Published: 22 November 2018
Author: Stringer Clark
How injured workers can prepare for a Medical Panel
In our experience, most injured workers have never heard of Medical Panels before they are asked to attend one. A helpful basic rundown on the purpose of Medical Panels and what to expect at an appointment follows.
What is the role of Medical Panels?
The purpose of Medical Panels is to answer medical questions in Workcover claims (and Wrongs Act claims). Medical questions are commonly referred to a Medical Panel from a court or from the Accident Compensation Conciliation Service (ACCS).
The types of medical questions that Medical Panels may be asked to decide include:
- whether a worker’s injuries are related to their employment,
- the impact of a worker’s injuries on their ability to work, and
- whether medical expenses or household help are necessary.
For example, if a request for surgery has been rejected by a WorkCover insurer, a Medical Panel may be asked to decide whether the surgery is appropriate.
A Medical Panel does not decide factual issues as this is the role of the court.
What happens at a Medical Panel?
In order to answer the medical questions, a Medical Panel may ask about your background and injuries and may want to examine you. The Panel will also consider medical reports and scans about your injuries. The Panel may also review surveillance footage or video of your work duties and ask you questions about this.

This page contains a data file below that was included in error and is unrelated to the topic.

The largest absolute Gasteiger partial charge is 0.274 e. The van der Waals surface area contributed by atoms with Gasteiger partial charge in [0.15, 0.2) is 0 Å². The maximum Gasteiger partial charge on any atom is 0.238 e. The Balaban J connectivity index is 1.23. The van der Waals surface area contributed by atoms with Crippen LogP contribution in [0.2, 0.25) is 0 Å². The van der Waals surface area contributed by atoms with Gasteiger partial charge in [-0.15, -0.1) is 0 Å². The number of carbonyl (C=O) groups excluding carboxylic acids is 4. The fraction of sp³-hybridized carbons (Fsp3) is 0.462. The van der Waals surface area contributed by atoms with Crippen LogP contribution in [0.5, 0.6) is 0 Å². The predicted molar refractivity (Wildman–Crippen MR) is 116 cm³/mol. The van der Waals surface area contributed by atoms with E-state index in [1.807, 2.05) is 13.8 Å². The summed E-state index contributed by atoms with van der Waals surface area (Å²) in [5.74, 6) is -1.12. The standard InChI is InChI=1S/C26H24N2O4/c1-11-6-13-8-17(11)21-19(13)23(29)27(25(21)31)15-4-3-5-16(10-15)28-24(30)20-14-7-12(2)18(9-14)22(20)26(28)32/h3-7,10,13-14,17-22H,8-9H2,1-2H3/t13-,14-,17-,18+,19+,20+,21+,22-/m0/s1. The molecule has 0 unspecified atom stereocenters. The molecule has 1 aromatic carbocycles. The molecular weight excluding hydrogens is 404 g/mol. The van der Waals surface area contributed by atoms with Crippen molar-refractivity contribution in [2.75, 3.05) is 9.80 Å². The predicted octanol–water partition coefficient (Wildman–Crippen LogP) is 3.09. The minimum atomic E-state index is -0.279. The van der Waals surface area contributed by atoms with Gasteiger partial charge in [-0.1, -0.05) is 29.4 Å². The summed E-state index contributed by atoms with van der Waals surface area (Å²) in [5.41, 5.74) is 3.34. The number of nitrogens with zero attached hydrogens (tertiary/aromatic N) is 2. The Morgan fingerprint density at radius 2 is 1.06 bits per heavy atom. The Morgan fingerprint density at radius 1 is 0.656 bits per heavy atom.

The Medical Panels website has additional information about what to expect at a Medical Panel and there is also a video you can watch.
Is the Medical Panel independent?
The Medical Panel is independent of the parties involved in the dispute. The Panel is selected by the Convenor of Medical Panels. The Convenor will select specialists for a Panel who have the relevant expertise to answer the medical questions and who have not previously treated or examined the worker.
The Medical Panel’s decision
For WorkCover matters, a Medical Panel usually has 60 days to deliver its opinion. The Panel must give written reasons about its decision and the Panel’s decision is final and binding. The only avenue of appeal is to have the decision reviewed by the Supreme Court if there is a critical error in the Panel’s reasoning. It is important to note that there are strict time limits to appeal a Medical Panel decision.